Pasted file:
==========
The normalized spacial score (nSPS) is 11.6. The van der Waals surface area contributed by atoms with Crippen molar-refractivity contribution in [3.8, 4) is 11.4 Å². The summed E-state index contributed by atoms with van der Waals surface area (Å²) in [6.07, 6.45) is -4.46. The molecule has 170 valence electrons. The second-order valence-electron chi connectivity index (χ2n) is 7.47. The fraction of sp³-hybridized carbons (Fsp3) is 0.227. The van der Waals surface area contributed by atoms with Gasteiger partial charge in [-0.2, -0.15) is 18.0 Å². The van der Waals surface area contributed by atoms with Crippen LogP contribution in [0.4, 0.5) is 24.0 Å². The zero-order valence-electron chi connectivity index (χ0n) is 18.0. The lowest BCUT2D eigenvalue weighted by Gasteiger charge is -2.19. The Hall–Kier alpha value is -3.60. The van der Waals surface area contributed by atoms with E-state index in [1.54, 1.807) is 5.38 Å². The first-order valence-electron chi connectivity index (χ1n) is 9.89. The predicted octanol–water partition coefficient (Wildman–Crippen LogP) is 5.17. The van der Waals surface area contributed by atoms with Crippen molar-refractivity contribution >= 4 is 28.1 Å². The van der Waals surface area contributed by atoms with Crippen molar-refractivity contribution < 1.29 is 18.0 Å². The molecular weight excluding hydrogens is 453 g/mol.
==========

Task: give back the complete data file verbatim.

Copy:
The normalized spacial score (nSPS) is 11.6. The van der Waals surface area contributed by atoms with Crippen molar-refractivity contribution in [3.8, 4) is 11.4 Å². The summed E-state index contributed by atoms with van der Waals surface area (Å²) in [6.07, 6.45) is -4.46. The molecule has 170 valence electrons. The second-order valence-electron chi connectivity index (χ2n) is 7.47. The fraction of sp³-hybridized carbons (Fsp3) is 0.227. The van der Waals surface area contributed by atoms with Gasteiger partial charge in [-0.2, -0.15) is 18.0 Å². The van der Waals surface area contributed by atoms with Crippen LogP contribution in [0.4, 0.5) is 24.0 Å². The zero-order valence-electron chi connectivity index (χ0n) is 18.0. The lowest BCUT2D eigenvalue weighted by Gasteiger charge is -2.19. The Hall–Kier alpha value is -3.60. The van der Waals surface area contributed by atoms with E-state index in [1.54, 1.807) is 5.38 Å². The first-order valence-electron chi connectivity index (χ1n) is 9.89. The predicted octanol–water partition coefficient (Wildman–Crippen LogP) is 5.17. The van der Waals surface area contributed by atoms with Crippen molar-refractivity contribution >= 4 is 28.1 Å². The van der Waals surface area contributed by atoms with Crippen molar-refractivity contribution < 1.29 is 18.0 Å². The molecular weight excluding hydrogens is 453 g/mol.